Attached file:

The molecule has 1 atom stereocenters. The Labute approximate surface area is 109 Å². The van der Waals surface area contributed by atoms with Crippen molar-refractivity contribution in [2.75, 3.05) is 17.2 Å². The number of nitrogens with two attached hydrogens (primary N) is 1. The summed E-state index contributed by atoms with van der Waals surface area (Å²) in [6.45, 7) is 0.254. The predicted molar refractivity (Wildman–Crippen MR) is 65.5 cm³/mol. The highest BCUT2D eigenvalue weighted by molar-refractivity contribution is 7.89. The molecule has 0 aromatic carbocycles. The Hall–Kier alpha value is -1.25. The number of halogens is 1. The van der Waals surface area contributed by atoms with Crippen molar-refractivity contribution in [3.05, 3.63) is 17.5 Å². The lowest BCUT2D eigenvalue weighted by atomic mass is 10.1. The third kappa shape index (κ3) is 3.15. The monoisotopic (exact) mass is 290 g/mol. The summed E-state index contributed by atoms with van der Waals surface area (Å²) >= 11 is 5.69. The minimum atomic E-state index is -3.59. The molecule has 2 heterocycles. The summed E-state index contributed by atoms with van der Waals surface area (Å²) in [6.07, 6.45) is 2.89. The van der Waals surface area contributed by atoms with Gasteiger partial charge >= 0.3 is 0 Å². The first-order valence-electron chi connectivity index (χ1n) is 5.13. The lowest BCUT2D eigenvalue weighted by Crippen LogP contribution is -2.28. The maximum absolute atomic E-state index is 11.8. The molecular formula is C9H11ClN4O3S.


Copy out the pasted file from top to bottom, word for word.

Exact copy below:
The molecule has 1 atom stereocenters. The Labute approximate surface area is 109 Å². The van der Waals surface area contributed by atoms with Crippen molar-refractivity contribution in [2.75, 3.05) is 17.2 Å². The number of nitrogens with two attached hydrogens (primary N) is 1. The summed E-state index contributed by atoms with van der Waals surface area (Å²) in [6.45, 7) is 0.254. The predicted molar refractivity (Wildman–Crippen MR) is 65.5 cm³/mol. The highest BCUT2D eigenvalue weighted by molar-refractivity contribution is 7.89. The molecule has 0 aromatic carbocycles. The Hall–Kier alpha value is -1.25. The number of halogens is 1. The van der Waals surface area contributed by atoms with Crippen molar-refractivity contribution in [3.05, 3.63) is 17.5 Å². The lowest BCUT2D eigenvalue weighted by atomic mass is 10.1. The third kappa shape index (κ3) is 3.15. The monoisotopic (exact) mass is 290 g/mol. The summed E-state index contributed by atoms with van der Waals surface area (Å²) >= 11 is 5.69. The minimum atomic E-state index is -3.59. The molecule has 2 heterocycles. The summed E-state index contributed by atoms with van der Waals surface area (Å²) in [6.07, 6.45) is 2.89. The van der Waals surface area contributed by atoms with Gasteiger partial charge >= 0.3 is 0 Å². The first-order valence-electron chi connectivity index (χ1n) is 5.13. The lowest BCUT2D eigenvalue weighted by Crippen LogP contribution is -2.28. The maximum absolute atomic E-state index is 11.8. The molecular formula is C9H11ClN4O3S.